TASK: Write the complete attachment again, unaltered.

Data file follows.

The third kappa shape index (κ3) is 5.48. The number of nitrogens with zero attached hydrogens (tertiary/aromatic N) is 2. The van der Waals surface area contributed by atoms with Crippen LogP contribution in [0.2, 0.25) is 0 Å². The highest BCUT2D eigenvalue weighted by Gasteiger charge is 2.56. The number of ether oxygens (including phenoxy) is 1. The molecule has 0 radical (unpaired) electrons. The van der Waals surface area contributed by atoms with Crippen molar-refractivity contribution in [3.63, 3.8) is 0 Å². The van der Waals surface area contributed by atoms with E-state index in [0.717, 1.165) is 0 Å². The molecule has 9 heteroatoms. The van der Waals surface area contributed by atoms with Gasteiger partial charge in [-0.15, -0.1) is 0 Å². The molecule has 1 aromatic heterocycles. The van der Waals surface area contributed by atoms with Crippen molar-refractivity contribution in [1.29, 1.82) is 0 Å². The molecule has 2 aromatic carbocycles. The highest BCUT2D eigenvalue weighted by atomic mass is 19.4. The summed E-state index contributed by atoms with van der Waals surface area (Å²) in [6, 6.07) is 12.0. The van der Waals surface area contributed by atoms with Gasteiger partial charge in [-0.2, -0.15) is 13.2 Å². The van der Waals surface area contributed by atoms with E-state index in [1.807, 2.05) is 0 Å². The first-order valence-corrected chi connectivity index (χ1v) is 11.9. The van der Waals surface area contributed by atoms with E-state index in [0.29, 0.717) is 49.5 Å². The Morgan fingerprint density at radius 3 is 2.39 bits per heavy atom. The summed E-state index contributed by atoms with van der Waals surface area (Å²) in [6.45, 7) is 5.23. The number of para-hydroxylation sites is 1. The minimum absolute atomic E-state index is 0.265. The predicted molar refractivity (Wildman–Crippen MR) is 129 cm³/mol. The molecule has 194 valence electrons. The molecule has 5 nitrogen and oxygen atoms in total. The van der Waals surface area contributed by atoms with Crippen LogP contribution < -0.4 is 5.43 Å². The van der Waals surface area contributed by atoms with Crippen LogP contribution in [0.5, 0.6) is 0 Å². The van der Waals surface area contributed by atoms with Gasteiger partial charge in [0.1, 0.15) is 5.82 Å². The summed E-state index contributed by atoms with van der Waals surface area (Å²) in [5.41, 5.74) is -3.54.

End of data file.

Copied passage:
The third kappa shape index (κ3) is 5.48. The number of nitrogens with zero attached hydrogens (tertiary/aromatic N) is 2. The van der Waals surface area contributed by atoms with Crippen LogP contribution in [0.2, 0.25) is 0 Å². The highest BCUT2D eigenvalue weighted by Gasteiger charge is 2.56. The number of ether oxygens (including phenoxy) is 1. The molecule has 0 radical (unpaired) electrons. The van der Waals surface area contributed by atoms with Crippen molar-refractivity contribution in [3.63, 3.8) is 0 Å². The van der Waals surface area contributed by atoms with E-state index in [0.717, 1.165) is 0 Å². The molecule has 9 heteroatoms. The van der Waals surface area contributed by atoms with Gasteiger partial charge in [-0.15, -0.1) is 0 Å². The molecule has 1 aromatic heterocycles. The van der Waals surface area contributed by atoms with Crippen molar-refractivity contribution in [1.29, 1.82) is 0 Å². The molecule has 2 aromatic carbocycles. The highest BCUT2D eigenvalue weighted by atomic mass is 19.4. The summed E-state index contributed by atoms with van der Waals surface area (Å²) in [6, 6.07) is 12.0. The van der Waals surface area contributed by atoms with Gasteiger partial charge in [-0.2, -0.15) is 13.2 Å². The van der Waals surface area contributed by atoms with E-state index in [1.807, 2.05) is 0 Å². The first-order valence-corrected chi connectivity index (χ1v) is 11.9. The van der Waals surface area contributed by atoms with E-state index in [0.29, 0.717) is 49.5 Å². The Morgan fingerprint density at radius 3 is 2.39 bits per heavy atom. The summed E-state index contributed by atoms with van der Waals surface area (Å²) in [6.45, 7) is 5.23. The number of para-hydroxylation sites is 1. The minimum absolute atomic E-state index is 0.265. The predicted molar refractivity (Wildman–Crippen MR) is 129 cm³/mol. The molecule has 194 valence electrons. The molecule has 5 nitrogen and oxygen atoms in total. The van der Waals surface area contributed by atoms with Crippen LogP contribution < -0.4 is 5.43 Å². The van der Waals surface area contributed by atoms with Crippen LogP contribution in [0.5, 0.6) is 0 Å². The van der Waals surface area contributed by atoms with Gasteiger partial charge in [0.1, 0.15) is 5.82 Å². The summed E-state index contributed by atoms with van der Waals surface area (Å²) in [5.41, 5.74) is -3.54.